handcrafted Italian shoes instead of Nikes, then it is no better than any
other elitism. My concern is that this elitism could obscure the way our
shopping affects the shape and character of our communities.
Benjamin Aldes Wurgaft of Cambridge is a graduate student at the
University of California at Berkeley.


Coffee politics: Lovin' Cups; Coffee, and Justice, for All

- The Economist, Aug 22, 2002

BERKELEY is the birthplace of People's Park and of American coffee
snobbery. So it seems fitting that the city's peace-loving, caffeine-wired
citizens are embracing a way to combine their politics with their drug of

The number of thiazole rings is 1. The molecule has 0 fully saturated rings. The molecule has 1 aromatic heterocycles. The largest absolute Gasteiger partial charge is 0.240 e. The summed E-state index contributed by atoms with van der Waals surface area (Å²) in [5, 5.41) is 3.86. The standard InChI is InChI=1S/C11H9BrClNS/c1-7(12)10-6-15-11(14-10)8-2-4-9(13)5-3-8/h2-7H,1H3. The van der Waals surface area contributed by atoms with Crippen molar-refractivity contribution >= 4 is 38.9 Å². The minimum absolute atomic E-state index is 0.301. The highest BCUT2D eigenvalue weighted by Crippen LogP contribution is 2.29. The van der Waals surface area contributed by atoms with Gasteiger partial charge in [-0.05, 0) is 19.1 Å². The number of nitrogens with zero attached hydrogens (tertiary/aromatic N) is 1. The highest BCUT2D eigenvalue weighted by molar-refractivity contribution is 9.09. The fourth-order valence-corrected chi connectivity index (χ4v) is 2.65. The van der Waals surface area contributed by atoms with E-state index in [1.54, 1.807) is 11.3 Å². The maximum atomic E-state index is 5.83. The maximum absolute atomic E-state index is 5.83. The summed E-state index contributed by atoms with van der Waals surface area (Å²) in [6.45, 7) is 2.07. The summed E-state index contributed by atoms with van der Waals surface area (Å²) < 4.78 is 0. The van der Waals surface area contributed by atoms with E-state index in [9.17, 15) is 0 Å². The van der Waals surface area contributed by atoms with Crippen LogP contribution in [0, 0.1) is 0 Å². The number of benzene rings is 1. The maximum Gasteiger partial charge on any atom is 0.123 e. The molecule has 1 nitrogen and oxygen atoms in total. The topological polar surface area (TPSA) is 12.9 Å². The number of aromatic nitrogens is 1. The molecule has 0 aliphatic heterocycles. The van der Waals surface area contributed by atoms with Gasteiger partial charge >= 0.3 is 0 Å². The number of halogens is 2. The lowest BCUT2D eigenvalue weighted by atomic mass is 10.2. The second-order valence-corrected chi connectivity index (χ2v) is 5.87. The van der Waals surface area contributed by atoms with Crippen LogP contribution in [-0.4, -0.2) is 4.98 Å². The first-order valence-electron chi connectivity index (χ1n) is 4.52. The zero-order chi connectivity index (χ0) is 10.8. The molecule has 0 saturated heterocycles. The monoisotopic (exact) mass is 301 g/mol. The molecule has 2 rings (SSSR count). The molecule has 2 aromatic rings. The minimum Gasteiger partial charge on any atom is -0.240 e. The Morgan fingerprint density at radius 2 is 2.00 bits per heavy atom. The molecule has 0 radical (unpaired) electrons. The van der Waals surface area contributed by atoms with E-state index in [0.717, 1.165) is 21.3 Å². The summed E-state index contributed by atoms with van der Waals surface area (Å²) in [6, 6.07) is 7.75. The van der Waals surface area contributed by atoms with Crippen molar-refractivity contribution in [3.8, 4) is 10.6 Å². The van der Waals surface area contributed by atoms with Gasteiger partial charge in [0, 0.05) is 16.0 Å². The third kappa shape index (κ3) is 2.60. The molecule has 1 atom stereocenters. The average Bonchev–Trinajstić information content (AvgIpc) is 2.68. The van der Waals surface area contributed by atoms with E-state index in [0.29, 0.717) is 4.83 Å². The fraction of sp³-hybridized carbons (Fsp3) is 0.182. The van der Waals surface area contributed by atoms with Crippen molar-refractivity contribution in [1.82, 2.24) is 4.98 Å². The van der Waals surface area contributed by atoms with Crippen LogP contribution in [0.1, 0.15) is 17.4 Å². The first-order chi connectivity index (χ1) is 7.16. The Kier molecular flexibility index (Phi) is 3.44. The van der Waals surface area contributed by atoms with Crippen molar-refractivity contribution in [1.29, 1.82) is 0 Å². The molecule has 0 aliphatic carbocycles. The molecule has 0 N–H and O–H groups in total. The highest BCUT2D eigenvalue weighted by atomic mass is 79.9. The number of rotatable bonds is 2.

choice (or one of them, anyway). "Sec C" - short for Socially and/or
Environmentally Consciously Cultivated Coffee (and pronounced "sexy", of
course) - is a proposal to limit the kinds of coffee sold in Berkeley, and
is up for discussion on the November ballot.

America's speciality-coffee revolution kicked off in the late 1960s in
Berkeley, where Alfred Peet, a Dutch immigrant and founder of Peet's
Coffee, trained the men who would later start Starbucks in Seattle.
Nowadays caf»s line most of Berkeley's main streets, and people discuss
coffee blends with the passion of wine-tasters. Yet no one can agree on
Sec C.

The initiative is the hobby-horse of Rick Young, a lawyer fresh from the
University of California at Berkeley's law school. After successfully
persuading the owner of the law-school caf» to switch to more
politically-correct coffee, Mr Young decided to take the matter to the
streets. Having collected over 3,000 signatures, he is now in a position